Today, Wednesday, May 5, 2010, is being observed as Taino Day in Jamaica, a day to celebrate the lives of the Tainos as the first Jamaicans.
This day was initially observed as Encounter Day, to commemorate the meeting of the cultures that Columbus’ landing at Discovery Bay, St. Ann on Monday, May 5, 1494 represented. But not many people liked it as a day to remember or saw it romantically as a “meeting of the cultures.” Why should we commemorate the beginning of the extinction of a whole race of people by another? It’s tantamount to celebrating the war that was the Rwandan genocide not too long ago!
So initially Encounter Day was observed to commemorate the meeting of the Taino and Spanish cultures. Then there was a switch to Taino Day with the first Taino Day observed in 2007.
What were the Reasons for the Switch from Encounter Day to Taino Day?
Prof. Verene Shepherd, professor of social history and once chairman of the board of directors of the Jamaica National Heritage Trust (JNHT), highlighted the following reasons for the switch in a paper titled “Why Taino Day?”
1. To publicly celebrate the lives of the early Jamaicans, who often get left out of annual cultural celebrations and who have no major monument to mark their presence.
2. To concretise in the minds of our young people the fact that Jamaica and the wider Caribbean was populated before Columbus’s arrival/invasion of the region, which is conservatively estimated to number 60,000 to 1 million people in 1494.
3. To teach students and the general public about the reasons for the disappearance of the Taino civilization as a result of the Spanish atrocities against them.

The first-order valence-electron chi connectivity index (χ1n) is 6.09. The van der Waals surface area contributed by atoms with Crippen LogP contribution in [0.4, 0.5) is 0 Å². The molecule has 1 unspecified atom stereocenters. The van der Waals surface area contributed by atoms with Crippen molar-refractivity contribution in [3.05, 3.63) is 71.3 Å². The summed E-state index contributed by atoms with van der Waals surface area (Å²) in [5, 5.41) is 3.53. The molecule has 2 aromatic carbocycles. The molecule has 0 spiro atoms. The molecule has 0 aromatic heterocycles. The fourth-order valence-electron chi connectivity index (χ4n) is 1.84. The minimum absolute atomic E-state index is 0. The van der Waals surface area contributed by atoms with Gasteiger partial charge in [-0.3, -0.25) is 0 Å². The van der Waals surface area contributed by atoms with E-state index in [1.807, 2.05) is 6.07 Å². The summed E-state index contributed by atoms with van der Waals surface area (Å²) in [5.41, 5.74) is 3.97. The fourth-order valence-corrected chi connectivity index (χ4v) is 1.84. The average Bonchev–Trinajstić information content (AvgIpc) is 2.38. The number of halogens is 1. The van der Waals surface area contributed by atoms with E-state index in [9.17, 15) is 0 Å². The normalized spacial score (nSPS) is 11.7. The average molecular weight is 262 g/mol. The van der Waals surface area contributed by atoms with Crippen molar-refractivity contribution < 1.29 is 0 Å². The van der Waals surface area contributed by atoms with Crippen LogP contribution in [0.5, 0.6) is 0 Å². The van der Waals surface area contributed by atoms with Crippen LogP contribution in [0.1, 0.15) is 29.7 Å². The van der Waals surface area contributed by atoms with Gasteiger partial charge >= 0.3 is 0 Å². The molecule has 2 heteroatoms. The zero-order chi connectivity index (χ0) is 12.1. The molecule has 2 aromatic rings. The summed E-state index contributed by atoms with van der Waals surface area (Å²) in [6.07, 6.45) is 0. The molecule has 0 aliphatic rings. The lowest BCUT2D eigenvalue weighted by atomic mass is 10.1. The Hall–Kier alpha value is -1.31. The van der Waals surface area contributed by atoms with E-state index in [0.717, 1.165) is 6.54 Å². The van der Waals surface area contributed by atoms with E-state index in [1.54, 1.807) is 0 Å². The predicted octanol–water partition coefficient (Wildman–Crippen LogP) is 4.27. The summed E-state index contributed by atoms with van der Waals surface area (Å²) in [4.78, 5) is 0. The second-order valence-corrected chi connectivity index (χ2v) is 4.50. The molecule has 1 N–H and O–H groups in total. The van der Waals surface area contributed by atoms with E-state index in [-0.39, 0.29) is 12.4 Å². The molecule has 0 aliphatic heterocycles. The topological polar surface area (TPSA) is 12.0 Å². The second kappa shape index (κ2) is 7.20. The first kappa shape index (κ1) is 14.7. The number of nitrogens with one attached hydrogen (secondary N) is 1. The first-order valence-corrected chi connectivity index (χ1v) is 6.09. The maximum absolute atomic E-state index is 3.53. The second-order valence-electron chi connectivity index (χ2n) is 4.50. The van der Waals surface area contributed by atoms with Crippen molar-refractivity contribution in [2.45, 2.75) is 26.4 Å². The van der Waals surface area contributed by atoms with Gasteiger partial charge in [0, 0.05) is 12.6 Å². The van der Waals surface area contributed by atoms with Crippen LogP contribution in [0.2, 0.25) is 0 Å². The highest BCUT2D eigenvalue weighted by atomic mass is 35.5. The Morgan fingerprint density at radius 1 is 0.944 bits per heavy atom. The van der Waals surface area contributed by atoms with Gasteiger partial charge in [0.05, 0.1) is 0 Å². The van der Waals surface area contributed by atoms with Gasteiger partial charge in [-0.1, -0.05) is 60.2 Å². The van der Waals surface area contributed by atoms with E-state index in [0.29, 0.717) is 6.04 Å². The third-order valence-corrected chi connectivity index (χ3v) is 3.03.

4. To celebrate the lives and experiences of the Tainos as they lived it before 1492. This came out of the concern that the “meeting of the cultures” emphasised by Encounter Day disregarded the fact that the Tainos existed before Columbus invaded the Caribbean. As Prof. Shepherd puts it: “…this emphasis on several cultures … did not allow for a proper focus on the rich culture [of the Tainos] – the lives and experiences of those who existed in that space before 1492.”
So Jamaican Echoes fans let us not forget the Tainos as they were the former inhabitants of this country, Jamaica Land We Love, who left loud echoes of their existence, in the form of archaeological remains. Indeed, their former existence is symbolically represented in our Jamaican Coat of Arms with the quite suitable motto “Out of Many, One People.”
Their historical echoes reverberates daily in 21st century Jamaica.
Until next time…
Black, Clinton V. (1983) History of Jamaica. UK: Longman Caribbean Publishing.
Rouse, Irving (1992) The Tainos: Rise & Decline of the People who Greeted Columbus. New Haven & London: Yale University Press.
Shepherd, Prof. Verene (2010) Why Taino Day. [Online] Available from: http://www.jnht.com/download/why_taino.pdf. [Accessed on 5 May 2010].